The masterpiece that is Downton Abbey

The masterpiece that is Downton Abbey

Last night, I had the pleasure of going to Cadogan Hall for the ‘Downton Abbey: Behind the scenes with Julian Fellowes and company’ event. The evening offered an opportunity for die hard Downton fans to get under the skin of the cast and dig a little bit deeper into the writing and direction of the

November 21, 2012

Last night, I had the pleasure of going to Cadogan Hall for the ‘Downton Abbey: Behind the scenes with Julian Fellowes and company’ event. The evening offered an opportunity for die hard Downton fans to get under the skin of the cast and dig a little bit deeper into the writing and direction of the series. A few hundred people listened intently for an hour as writer Julian Fellowes, his niece Jessica Fellowes (author of The Chronicles of Downton Abbey), executive producer Gareth Neame and Allen Leech (Tom Branson) discussed all things Downton with The Times.

The venue wasn’t too cosy itself however the atmosphere felt intimate enough and relaxed, which was lovely as Julian, Jessica, Gareth and Allen all seemed to enjoy the evening’s discussions. It was also particularly enjoyable as the audience partook in a questions and answers session; squeezing as much information out of the Downtoners as possible knowing that they have to wait until Christmas Day to watch another episode.

When asked which episode has been each of their favourites, they all agreed that it was merely impossible to pinpoint one episode as Julian writes the script so captivatingly that the blend of mixing in the old or familiar with the new and unexpected. However, Gareth Neame mentioned that perhaps the most important scene from the entire series was the scene at the railway station in Season Two where Mary and Matthew say their goodbyes as he departs for war. Neame says that “it landed perfectly” as both Mary and Matthew capture what they are feeling and thinking without words.

Focusing on political and social issues around the First World War and progressing into the early 1920s, the characters each have to face and overcome their own obstacles and challenges which present themselves throughout all three of the series. For the women, and particularly shown through the Crawley sisters, they found a strong sense of purpose during the war, such as Sybil’s work as a nurse. After the war, there was a problem with the surplus of women, to which Edith is determined to find her voice and claim her stake. For Mary, she shows her strength of character, especially when in the presence of her parents.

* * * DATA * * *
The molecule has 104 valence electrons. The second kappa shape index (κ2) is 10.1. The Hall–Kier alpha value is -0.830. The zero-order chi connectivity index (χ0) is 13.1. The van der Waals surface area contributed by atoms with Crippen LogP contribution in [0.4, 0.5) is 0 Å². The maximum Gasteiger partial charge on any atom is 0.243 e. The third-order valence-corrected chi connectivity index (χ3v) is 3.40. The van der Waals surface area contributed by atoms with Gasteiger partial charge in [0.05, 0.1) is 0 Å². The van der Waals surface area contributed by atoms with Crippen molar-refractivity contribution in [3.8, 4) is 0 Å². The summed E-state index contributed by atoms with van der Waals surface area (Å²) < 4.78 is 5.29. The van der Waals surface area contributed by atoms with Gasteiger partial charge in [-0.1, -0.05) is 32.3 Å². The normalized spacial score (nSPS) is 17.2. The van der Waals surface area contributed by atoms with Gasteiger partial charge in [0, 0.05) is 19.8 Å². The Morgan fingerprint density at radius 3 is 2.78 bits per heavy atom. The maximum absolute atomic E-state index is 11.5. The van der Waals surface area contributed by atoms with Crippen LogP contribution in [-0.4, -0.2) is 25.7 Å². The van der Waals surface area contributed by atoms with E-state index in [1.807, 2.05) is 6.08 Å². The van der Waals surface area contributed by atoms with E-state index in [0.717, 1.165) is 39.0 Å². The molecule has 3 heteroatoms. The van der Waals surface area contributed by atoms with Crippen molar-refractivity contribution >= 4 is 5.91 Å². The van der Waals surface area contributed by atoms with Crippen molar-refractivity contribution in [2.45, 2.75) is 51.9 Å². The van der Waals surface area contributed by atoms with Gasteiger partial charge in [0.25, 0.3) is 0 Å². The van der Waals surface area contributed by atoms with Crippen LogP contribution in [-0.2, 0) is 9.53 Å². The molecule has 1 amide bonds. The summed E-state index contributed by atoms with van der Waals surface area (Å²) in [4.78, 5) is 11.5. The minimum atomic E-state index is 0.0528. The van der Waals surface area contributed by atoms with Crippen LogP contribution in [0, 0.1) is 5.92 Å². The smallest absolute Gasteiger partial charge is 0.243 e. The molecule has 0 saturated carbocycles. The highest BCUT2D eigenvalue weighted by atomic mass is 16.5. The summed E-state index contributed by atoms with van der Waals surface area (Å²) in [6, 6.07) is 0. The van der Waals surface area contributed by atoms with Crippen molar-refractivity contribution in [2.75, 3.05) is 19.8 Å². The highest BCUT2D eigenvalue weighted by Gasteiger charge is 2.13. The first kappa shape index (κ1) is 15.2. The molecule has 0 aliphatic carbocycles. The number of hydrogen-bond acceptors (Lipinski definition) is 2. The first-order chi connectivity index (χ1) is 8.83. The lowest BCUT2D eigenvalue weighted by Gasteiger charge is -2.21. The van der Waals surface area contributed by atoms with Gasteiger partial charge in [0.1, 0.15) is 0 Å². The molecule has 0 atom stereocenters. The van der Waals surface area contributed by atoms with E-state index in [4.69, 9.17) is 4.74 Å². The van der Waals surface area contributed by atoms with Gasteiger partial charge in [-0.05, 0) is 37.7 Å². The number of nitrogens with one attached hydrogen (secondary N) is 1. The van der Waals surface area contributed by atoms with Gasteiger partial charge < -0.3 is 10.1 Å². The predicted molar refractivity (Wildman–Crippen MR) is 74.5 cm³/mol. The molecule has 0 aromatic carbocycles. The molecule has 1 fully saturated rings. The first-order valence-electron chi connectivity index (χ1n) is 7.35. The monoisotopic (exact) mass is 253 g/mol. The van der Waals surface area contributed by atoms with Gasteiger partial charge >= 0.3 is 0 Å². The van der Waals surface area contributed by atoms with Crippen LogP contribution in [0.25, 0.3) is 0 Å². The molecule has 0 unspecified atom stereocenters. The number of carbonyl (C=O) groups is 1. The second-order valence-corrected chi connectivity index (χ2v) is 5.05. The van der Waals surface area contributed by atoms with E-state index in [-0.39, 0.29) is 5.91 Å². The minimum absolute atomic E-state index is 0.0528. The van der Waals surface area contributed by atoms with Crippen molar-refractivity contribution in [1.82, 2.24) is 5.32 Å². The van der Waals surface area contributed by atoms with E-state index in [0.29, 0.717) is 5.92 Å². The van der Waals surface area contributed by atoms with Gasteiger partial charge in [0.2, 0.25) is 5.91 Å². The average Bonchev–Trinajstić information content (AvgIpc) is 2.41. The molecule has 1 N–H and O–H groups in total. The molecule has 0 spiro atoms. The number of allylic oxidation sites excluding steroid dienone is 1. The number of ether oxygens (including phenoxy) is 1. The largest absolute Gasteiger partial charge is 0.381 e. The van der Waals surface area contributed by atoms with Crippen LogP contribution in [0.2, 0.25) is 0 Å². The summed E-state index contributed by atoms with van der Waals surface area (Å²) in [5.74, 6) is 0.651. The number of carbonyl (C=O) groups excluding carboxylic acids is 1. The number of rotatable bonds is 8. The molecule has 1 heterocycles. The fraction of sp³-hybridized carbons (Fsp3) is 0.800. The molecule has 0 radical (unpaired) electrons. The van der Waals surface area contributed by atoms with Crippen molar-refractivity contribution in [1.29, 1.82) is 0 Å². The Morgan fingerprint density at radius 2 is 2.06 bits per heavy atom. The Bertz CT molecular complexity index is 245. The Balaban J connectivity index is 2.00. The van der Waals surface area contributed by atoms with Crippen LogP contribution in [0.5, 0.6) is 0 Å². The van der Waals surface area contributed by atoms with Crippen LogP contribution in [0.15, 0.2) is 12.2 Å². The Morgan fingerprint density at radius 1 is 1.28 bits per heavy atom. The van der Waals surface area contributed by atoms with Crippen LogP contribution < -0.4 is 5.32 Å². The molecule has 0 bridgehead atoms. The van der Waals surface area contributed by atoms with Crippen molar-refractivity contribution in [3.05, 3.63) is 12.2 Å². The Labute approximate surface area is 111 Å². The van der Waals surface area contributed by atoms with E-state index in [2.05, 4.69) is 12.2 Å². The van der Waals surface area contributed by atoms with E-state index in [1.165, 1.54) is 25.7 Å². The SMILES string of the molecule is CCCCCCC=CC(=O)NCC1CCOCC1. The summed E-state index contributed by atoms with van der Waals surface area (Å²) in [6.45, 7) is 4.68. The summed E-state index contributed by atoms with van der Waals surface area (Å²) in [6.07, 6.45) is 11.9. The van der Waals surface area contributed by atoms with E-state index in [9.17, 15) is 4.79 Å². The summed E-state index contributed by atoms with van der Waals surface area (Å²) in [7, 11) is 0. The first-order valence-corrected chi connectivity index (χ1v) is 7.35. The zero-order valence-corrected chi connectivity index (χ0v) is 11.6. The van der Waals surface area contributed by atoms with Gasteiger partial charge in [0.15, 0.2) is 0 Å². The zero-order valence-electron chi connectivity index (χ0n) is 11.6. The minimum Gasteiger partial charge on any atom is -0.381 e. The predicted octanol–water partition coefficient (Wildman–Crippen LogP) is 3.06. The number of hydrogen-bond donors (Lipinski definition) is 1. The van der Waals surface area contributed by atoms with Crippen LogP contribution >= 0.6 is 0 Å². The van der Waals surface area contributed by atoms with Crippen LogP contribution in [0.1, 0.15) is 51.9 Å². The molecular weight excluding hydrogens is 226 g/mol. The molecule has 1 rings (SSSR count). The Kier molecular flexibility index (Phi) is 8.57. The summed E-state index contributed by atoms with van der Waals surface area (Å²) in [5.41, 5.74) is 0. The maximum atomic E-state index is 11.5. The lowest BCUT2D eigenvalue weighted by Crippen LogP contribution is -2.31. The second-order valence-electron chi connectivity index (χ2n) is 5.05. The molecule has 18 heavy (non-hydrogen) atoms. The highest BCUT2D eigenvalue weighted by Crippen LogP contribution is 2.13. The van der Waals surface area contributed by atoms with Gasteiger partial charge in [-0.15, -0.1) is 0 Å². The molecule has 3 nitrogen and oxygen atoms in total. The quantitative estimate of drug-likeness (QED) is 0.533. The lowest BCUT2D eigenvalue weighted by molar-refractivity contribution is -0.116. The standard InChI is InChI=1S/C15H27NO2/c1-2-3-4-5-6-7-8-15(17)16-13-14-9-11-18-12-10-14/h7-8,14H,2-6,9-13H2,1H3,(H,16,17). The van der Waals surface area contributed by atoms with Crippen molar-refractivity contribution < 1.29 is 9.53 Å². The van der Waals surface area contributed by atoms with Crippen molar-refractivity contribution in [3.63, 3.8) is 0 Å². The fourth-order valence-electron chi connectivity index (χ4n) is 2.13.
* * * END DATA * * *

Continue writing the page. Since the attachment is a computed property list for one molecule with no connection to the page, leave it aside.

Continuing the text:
When asked which daughter Cora (The Countess of Grantham) was most similar to, Julian feels that there is a little bit of all three daughters in Cora, however she has a personal struggle with the fact that she is a foreigner, and her daughters are not. Personally I feel that Cora sees herself or her desires in her daughter Sybil, which I feel is grieved for by Cora on Sybil’s death bed.

Allen Leech spoke of his enjoyment playing Catholic Irishman Tom Branson, who has strong political affiliations, saying “it was fantastic. Your character has a grip to it. It gives energy to Branson. It’s been really wonderful”. Upon discussing filming the emotional scene of Sybil’s death, to which involved a long day of filming, Leech mentioned “…as an actor it was really good to do. I was really tired at the end from crying constantly for 10 hours…” The scene was also the last scene for actress Jessica Brown Findlay who played Sybil and as a result was a naturally emotional day of filming.

Julian Fellows spoke of Maggie Smith’s performance as Violet Crawley (The Dowager Countess of Grantham), saying that she “understands the rhythm of comedy” as she captures the small moments where the script calls for comedic flare.

By the end of the evening, it was clear that the entire cast and crew thoroughly enjoy working together; there is no divide between those upstairs and those downstairs. From the venue of Highclere Castle as Downton Abbey, to the props, exquisite costumes, hair and makeup and script writing, fans were sitting at the edges of their seats to find out if Downton Abbey would be returning for a fourth season. Whilst Julian, Allen, Gareth and Jessica were all coy about an answer it looks to be likely!

After the Q&A session there was a book signing, for the new book ‘The Chronicles of Downton Abbey: A New Era’ written by Jessica Fellows and Matthew Sturgis and meet-and-greet, which put a smile on most fans faces!!

If you are a Downton Fan, be sure to watch the Christmas special episode on Christmas Day. If you missed Season 3, you can purchase this from Amazon (it also makes for a good Christmas present) or go grab yourself a copy of the new book.

About Natalie Simpson

I am interested in films and music, I try to learn something new everyday, love a good day dream and i find inspiration in those who live their lives with passion. I grew up watching my mother in awe as she controlled the kitchen, cooking and baking, trialing and testing homemade recipes. She is a kitchen goddess and has inspired my love of food and joy to share this with others.

PINTEREST